When using the Typesafe Console, watch the Dispatchers view to see if the latency of message handling is within acceptable tolerances of your non-functional requirements, and if not, try adjusting the number of threads required upward.  Remember, you’re setting the minimum number of threads, the maximum number of threads and the “parallelism-factor”.  This is the ceiling of the number of cores on your box multiplied by that factor is calculated to determine the thread pool size, bounded by the max and min settings you give.

The Typesafe Console also shows you something else that is very important to watch - the size of each actor’s mailbox.  If you see an actor whose mailbox is perpetually increasing in size, you need to retune the threads for its dispatcher or parallelize its task by making it a Router so that it has the resources it needs to keep up with the demands placed on it by the system.  The receipt of messages into an actor’s mailbox can be bursty in nature, but you shouldn’t have actors with mailboxes that aren’t handling the traffic coming to them fast enough to keep up with the load.

Once you have an idea of the number of threads you need to handle burstiness in your application (if any), sit down with your team and figure out the minimum and maximum bounds of each thread pool.  Don’t be afraid to add a few extra threads to the max to account for possible thread death in production, but don’t go overboard.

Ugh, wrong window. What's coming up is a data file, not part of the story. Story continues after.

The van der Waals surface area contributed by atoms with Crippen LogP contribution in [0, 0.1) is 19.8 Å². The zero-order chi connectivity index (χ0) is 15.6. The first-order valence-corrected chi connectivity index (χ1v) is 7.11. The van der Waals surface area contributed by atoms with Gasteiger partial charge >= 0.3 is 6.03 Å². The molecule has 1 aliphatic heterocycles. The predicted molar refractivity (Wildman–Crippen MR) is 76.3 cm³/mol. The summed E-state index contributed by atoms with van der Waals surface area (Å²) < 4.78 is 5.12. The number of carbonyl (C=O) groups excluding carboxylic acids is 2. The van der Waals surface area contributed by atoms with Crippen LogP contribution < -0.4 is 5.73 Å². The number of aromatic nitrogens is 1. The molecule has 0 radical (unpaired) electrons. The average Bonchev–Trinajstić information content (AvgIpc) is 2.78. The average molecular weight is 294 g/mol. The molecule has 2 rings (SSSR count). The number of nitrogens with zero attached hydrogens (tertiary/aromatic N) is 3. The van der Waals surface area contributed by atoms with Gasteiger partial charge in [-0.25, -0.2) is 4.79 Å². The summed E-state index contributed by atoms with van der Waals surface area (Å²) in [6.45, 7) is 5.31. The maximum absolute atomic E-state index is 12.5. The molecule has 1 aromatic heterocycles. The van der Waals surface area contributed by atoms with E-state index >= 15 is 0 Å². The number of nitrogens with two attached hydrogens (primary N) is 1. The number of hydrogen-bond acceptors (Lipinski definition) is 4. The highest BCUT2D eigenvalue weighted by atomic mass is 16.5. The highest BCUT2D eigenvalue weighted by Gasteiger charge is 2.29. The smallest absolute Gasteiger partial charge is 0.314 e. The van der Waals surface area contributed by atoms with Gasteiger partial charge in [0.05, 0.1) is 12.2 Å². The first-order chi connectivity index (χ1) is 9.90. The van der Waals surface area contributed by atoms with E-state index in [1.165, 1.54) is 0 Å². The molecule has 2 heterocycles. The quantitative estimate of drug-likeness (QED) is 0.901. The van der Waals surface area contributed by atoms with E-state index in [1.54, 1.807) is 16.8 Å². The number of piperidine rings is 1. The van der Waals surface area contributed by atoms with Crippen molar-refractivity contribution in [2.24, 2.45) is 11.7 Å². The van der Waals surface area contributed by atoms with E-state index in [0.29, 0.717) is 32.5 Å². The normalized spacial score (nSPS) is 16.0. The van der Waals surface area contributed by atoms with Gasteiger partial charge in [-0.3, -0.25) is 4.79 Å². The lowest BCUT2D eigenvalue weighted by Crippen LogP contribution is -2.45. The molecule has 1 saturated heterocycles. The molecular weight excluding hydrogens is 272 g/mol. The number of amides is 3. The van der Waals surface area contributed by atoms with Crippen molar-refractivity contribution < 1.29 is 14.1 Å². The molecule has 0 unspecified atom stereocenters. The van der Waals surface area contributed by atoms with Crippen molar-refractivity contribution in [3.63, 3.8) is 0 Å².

Also, pay close attention to your “throughput” setting on your dispatcher.  This defines thread distribution “fairness” in your dispatcher - telling the actors how many messages to handle in their mailboxes before relinquishing the thread so that other actors do not starve.  However, a context switch in CPU caches is likely each time actors are assigned threads, and warmed caches are one of your biggest friends for high performance.  It may behoove you to be less fair so that you can handle quite a few messages consecutively before releasing it.

There are a few edge cases.  If you have a case where the number of threads is equal to the number of actors using the dispatcher, set the number extremely high, like 1000.  If your actors perform tasks that will take some time to complete and you need fairness to avoid starvation of other actors sharing the pool, set the throughput to 1.  For general usage, start with the default value of 5 and tune this value for each dispatcher so that you get reasonable performance characteristics without the risk of making actors wait too long to handle messages in their mailboxes.

For more information, see this page of the documentation on finding bottlenecks in AkkaHope that helps you with tuning your Akka actors, and happy hakking!

Recent comments

Blog comments powered by Disqus

1 Notes

  1. hakkers posted this